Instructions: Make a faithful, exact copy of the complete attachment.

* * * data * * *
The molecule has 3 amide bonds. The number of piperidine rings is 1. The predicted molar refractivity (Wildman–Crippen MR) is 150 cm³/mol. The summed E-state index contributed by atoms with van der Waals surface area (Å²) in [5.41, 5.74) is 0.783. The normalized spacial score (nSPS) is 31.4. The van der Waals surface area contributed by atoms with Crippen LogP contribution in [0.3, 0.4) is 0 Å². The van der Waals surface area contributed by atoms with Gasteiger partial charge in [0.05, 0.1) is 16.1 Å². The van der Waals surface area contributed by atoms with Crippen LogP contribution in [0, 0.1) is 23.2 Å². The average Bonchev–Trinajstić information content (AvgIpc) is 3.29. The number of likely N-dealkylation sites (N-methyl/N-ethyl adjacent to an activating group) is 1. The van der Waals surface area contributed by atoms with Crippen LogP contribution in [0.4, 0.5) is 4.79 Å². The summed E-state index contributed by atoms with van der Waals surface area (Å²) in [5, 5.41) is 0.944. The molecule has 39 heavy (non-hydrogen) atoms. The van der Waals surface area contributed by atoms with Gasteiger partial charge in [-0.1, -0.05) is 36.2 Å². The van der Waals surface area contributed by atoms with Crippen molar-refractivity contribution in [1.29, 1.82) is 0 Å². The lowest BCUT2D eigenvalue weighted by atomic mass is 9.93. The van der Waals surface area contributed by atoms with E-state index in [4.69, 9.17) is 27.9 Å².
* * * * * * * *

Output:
The molecule has 3 amide bonds. The number of piperidine rings is 1. The predicted molar refractivity (Wildman–Crippen MR) is 150 cm³/mol. The summed E-state index contributed by atoms with van der Waals surface area (Å²) in [5.41, 5.74) is 0.783. The normalized spacial score (nSPS) is 31.4. The van der Waals surface area contributed by atoms with Crippen LogP contribution in [0.3, 0.4) is 0 Å². The van der Waals surface area contributed by atoms with Gasteiger partial charge in [0.05, 0.1) is 16.1 Å². The van der Waals surface area contributed by atoms with Crippen LogP contribution in [0, 0.1) is 23.2 Å². The average Bonchev–Trinajstić information content (AvgIpc) is 3.29. The number of likely N-dealkylation sites (N-methyl/N-ethyl adjacent to an activating group) is 1. The van der Waals surface area contributed by atoms with Crippen LogP contribution in [0.4, 0.5) is 4.79 Å². The summed E-state index contributed by atoms with van der Waals surface area (Å²) in [5, 5.41) is 0.944. The molecule has 39 heavy (non-hydrogen) atoms. The van der Waals surface area contributed by atoms with Gasteiger partial charge in [-0.1, -0.05) is 36.2 Å². The van der Waals surface area contributed by atoms with Crippen molar-refractivity contribution in [1.29, 1.82) is 0 Å². The lowest BCUT2D eigenvalue weighted by atomic mass is 9.93. The van der Waals surface area contributed by atoms with E-state index in [4.69, 9.17) is 27.9 Å².